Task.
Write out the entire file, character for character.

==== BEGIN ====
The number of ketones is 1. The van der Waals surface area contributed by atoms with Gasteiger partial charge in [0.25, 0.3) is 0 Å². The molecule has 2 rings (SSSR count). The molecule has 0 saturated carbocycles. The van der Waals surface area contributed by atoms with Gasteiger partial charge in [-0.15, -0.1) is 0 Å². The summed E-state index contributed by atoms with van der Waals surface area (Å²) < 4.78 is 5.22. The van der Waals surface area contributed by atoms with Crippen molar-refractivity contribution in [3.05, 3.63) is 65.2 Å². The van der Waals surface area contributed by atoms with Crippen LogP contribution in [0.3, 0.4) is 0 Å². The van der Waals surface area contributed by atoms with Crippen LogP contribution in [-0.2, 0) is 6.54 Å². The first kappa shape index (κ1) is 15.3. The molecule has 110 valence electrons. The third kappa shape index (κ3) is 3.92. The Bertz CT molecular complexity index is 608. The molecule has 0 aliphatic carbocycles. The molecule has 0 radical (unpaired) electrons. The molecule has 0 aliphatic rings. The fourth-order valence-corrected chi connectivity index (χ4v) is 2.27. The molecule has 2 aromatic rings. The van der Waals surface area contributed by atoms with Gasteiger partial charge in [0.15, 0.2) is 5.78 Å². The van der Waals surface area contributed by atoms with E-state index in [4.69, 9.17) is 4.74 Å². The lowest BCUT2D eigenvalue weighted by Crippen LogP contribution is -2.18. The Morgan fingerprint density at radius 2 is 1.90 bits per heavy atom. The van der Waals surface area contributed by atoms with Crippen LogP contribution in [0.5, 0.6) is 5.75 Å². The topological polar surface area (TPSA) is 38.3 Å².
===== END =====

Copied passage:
The number of ketones is 1. The van der Waals surface area contributed by atoms with Gasteiger partial charge in [0.25, 0.3) is 0 Å². The molecule has 2 rings (SSSR count). The molecule has 0 saturated carbocycles. The van der Waals surface area contributed by atoms with Gasteiger partial charge in [-0.15, -0.1) is 0 Å². The summed E-state index contributed by atoms with van der Waals surface area (Å²) < 4.78 is 5.22. The van der Waals surface area contributed by atoms with Crippen molar-refractivity contribution in [3.05, 3.63) is 65.2 Å². The van der Waals surface area contributed by atoms with Crippen LogP contribution in [0.3, 0.4) is 0 Å². The van der Waals surface area contributed by atoms with Crippen LogP contribution in [-0.2, 0) is 6.54 Å². The first kappa shape index (κ1) is 15.3. The molecule has 110 valence electrons. The third kappa shape index (κ3) is 3.92. The Bertz CT molecular complexity index is 608. The molecule has 0 aliphatic carbocycles. The molecule has 0 radical (unpaired) electrons. The molecule has 0 aliphatic rings. The fourth-order valence-corrected chi connectivity index (χ4v) is 2.27. The molecule has 2 aromatic rings. The van der Waals surface area contributed by atoms with Gasteiger partial charge in [0.15, 0.2) is 5.78 Å². The van der Waals surface area contributed by atoms with E-state index in [4.69, 9.17) is 4.74 Å². The lowest BCUT2D eigenvalue weighted by Crippen LogP contribution is -2.18. The Morgan fingerprint density at radius 2 is 1.90 bits per heavy atom. The van der Waals surface area contributed by atoms with Crippen LogP contribution in [0.5, 0.6) is 5.75 Å². The topological polar surface area (TPSA) is 38.3 Å².